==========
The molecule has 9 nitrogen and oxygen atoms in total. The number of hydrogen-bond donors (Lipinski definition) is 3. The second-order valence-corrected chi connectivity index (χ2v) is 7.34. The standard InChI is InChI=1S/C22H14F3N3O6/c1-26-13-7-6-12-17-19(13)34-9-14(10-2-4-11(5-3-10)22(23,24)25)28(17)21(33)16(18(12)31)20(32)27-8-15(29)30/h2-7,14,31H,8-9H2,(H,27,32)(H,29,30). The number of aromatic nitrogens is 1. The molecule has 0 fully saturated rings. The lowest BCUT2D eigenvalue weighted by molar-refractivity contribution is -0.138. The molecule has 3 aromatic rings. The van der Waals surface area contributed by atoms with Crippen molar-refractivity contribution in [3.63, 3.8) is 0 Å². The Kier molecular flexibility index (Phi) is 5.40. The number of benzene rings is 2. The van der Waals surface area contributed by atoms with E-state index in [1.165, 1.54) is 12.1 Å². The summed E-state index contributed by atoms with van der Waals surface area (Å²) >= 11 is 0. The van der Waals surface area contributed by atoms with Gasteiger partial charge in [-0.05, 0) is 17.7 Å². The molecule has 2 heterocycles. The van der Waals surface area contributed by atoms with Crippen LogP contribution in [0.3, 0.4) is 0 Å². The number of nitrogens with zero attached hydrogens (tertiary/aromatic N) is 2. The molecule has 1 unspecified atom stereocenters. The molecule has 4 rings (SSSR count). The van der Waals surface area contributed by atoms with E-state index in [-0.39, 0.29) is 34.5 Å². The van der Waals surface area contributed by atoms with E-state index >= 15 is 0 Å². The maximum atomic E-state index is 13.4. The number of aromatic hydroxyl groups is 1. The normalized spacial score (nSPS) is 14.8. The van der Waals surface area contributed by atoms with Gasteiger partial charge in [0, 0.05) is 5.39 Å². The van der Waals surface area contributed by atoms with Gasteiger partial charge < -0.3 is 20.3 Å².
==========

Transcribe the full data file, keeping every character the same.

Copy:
The molecule has 9 nitrogen and oxygen atoms in total. The number of hydrogen-bond donors (Lipinski definition) is 3. The second-order valence-corrected chi connectivity index (χ2v) is 7.34. The standard InChI is InChI=1S/C22H14F3N3O6/c1-26-13-7-6-12-17-19(13)34-9-14(10-2-4-11(5-3-10)22(23,24)25)28(17)21(33)16(18(12)31)20(32)27-8-15(29)30/h2-7,14,31H,8-9H2,(H,27,32)(H,29,30). The number of aromatic nitrogens is 1. The molecule has 0 fully saturated rings. The lowest BCUT2D eigenvalue weighted by molar-refractivity contribution is -0.138. The molecule has 3 aromatic rings. The van der Waals surface area contributed by atoms with Crippen molar-refractivity contribution in [3.63, 3.8) is 0 Å². The Kier molecular flexibility index (Phi) is 5.40. The number of benzene rings is 2. The van der Waals surface area contributed by atoms with E-state index in [1.165, 1.54) is 12.1 Å². The summed E-state index contributed by atoms with van der Waals surface area (Å²) >= 11 is 0. The van der Waals surface area contributed by atoms with Gasteiger partial charge in [-0.05, 0) is 17.7 Å². The molecule has 2 heterocycles. The van der Waals surface area contributed by atoms with Crippen LogP contribution in [0.3, 0.4) is 0 Å². The number of nitrogens with zero attached hydrogens (tertiary/aromatic N) is 2. The molecule has 1 unspecified atom stereocenters. The molecule has 4 rings (SSSR count). The van der Waals surface area contributed by atoms with E-state index in [-0.39, 0.29) is 34.5 Å². The van der Waals surface area contributed by atoms with E-state index >= 15 is 0 Å². The maximum atomic E-state index is 13.4. The number of aromatic hydroxyl groups is 1. The normalized spacial score (nSPS) is 14.8. The van der Waals surface area contributed by atoms with Gasteiger partial charge in [0, 0.05) is 5.39 Å². The van der Waals surface area contributed by atoms with Gasteiger partial charge < -0.3 is 20.3 Å².